# What is the derivative of arcsin(2x)?

Jun 7, 2015

The derivative of this type of trigonometric function is given by the general rule that follows:

If $y = \arcsin \left(u\right)$, then $y ' = \frac{u '}{\sqrt{1 - {u}^{2}}}$

As in this case our $u = 2 x$, then $u ' = 2$ and we can proceed :)

$\frac{\mathrm{dy}}{\mathrm{dx}} = \frac{2}{\sqrt{1 - {\left(2 x\right)}^{2}}} = \frac{1}{\sqrt{1 - 4 {x}^{2}}}$

Jun 7, 2015

The derivative of $\arcsin \left(u\right)$ is $\frac{1}{1 + {u}^{2}}$ (See note)

If $u = 2 x$
by the chain rule
$\textcolor{w h i t e}{\text{XXXX}}$$\frac{d \arcsin \left(2 x\right)}{\mathrm{dx}}$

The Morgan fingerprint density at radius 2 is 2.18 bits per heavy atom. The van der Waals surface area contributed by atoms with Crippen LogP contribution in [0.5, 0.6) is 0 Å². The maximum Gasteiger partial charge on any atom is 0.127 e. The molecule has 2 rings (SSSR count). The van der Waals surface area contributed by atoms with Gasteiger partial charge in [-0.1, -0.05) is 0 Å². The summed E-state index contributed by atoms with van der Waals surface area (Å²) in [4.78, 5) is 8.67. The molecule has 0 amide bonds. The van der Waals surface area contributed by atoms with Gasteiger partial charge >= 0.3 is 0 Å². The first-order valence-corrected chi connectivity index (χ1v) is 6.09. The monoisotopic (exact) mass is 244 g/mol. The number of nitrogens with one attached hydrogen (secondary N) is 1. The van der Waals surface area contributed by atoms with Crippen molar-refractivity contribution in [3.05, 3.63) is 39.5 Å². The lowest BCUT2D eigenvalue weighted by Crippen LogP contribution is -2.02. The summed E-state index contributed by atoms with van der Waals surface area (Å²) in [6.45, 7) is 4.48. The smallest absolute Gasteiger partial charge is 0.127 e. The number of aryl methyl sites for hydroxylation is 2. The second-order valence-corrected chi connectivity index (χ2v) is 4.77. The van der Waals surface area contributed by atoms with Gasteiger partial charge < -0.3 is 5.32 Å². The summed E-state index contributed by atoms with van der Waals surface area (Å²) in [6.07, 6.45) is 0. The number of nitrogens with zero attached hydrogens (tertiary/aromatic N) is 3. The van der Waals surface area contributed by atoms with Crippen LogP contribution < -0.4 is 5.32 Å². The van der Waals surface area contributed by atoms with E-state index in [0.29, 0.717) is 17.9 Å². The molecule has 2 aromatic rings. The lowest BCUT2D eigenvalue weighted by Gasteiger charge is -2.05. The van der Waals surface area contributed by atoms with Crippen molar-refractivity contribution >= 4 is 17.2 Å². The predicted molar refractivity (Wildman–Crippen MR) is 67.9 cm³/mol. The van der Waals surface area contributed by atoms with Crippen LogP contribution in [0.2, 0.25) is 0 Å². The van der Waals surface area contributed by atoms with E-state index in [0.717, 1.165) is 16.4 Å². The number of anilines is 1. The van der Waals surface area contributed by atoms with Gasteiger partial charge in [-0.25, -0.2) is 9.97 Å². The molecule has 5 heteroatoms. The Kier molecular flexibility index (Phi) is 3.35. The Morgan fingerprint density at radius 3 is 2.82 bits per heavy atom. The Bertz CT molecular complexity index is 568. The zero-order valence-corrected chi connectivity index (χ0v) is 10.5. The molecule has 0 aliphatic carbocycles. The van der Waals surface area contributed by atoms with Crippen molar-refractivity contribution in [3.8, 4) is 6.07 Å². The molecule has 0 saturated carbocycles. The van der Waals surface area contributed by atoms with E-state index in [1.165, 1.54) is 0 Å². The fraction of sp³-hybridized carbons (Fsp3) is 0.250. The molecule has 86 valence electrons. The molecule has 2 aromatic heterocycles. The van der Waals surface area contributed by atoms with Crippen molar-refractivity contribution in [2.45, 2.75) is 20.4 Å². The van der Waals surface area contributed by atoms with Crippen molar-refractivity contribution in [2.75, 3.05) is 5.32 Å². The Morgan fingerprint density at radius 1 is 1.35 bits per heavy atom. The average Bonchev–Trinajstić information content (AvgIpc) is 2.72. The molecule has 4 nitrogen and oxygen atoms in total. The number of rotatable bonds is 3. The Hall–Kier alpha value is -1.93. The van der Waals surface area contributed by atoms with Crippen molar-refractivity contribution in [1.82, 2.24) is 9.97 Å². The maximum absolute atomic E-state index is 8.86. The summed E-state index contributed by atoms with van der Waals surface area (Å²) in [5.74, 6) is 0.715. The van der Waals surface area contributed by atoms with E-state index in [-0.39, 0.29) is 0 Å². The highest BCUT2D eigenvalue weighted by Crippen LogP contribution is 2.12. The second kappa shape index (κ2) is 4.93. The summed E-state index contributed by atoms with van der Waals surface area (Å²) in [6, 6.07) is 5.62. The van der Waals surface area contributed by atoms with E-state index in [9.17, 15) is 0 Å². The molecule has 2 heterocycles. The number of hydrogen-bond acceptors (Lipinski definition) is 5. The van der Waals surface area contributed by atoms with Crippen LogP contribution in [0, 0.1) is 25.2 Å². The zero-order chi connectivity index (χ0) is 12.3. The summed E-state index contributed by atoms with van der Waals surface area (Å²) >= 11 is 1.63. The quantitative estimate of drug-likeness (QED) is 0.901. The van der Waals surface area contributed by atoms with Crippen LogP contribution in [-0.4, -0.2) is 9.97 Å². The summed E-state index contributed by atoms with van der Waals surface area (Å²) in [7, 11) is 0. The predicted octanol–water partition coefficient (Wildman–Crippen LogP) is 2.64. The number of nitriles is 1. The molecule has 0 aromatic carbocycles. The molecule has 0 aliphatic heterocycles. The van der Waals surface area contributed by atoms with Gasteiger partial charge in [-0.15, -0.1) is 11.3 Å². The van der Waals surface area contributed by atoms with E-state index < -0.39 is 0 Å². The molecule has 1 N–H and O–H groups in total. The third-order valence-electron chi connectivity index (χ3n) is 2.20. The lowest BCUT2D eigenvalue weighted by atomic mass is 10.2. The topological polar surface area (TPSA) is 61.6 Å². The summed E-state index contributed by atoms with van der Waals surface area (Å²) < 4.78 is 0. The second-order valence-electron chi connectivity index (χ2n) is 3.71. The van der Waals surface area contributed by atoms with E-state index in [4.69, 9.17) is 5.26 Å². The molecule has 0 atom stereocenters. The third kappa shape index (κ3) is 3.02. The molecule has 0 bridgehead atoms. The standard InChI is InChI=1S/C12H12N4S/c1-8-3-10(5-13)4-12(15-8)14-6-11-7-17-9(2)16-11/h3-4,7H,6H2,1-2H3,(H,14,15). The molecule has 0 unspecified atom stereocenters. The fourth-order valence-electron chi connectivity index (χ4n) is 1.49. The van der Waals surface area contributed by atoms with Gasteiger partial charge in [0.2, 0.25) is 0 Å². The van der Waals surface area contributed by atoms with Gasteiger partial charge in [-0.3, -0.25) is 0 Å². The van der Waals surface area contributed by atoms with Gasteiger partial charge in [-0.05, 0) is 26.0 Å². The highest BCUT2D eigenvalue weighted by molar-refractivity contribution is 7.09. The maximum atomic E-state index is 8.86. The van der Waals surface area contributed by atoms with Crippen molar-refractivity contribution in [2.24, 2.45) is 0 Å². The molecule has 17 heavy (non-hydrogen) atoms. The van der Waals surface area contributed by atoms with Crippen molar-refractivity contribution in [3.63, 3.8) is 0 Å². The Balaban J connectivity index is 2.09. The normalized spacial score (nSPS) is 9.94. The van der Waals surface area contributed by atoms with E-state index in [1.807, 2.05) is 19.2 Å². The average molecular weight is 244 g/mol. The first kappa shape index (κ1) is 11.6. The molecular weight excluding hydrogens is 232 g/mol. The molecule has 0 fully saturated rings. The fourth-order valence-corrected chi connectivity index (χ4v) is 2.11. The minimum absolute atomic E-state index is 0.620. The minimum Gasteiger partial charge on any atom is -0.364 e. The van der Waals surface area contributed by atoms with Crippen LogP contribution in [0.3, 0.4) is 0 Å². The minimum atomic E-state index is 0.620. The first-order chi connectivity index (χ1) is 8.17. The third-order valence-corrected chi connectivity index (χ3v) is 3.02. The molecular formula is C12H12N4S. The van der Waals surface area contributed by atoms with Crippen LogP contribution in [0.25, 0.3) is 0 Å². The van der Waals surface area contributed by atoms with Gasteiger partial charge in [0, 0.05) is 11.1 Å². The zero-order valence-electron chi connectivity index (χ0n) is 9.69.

$\textcolor{w h i t e}{\text{XXXX}}$$\textcolor{w h i t e}{\text{XXXX}}$$= \frac{d \arcsin \left(u\right)}{\mathrm{du}} \cdot \frac{\mathrm{du}}{\mathrm{dx}}$

$\textcolor{w h i t e}{\text{XXXX}}$$\textcolor{w h i t e}{\text{XXXX}}$$= \frac{1}{1 + {x}^{2}} \cdot 2$

$\textcolor{w h i t e}{\text{XXXX}}$$\textcolor{w h i t e}{\text{XXXX}}$$= \frac{2}{1 + {x}^{2}}$

Note:
$\textcolor{w h i t e}{\text{XXXX}}$I think $\frac{d \arcsin \left(u\right)}{\mathrm{du}} = \frac{1}{1 + {u}^{2}}$
$\textcolor{w h i t e}{\text{XXXX}}$may only be valid if the argument of arcsin is in radians. (Can anyone verify or deny this?)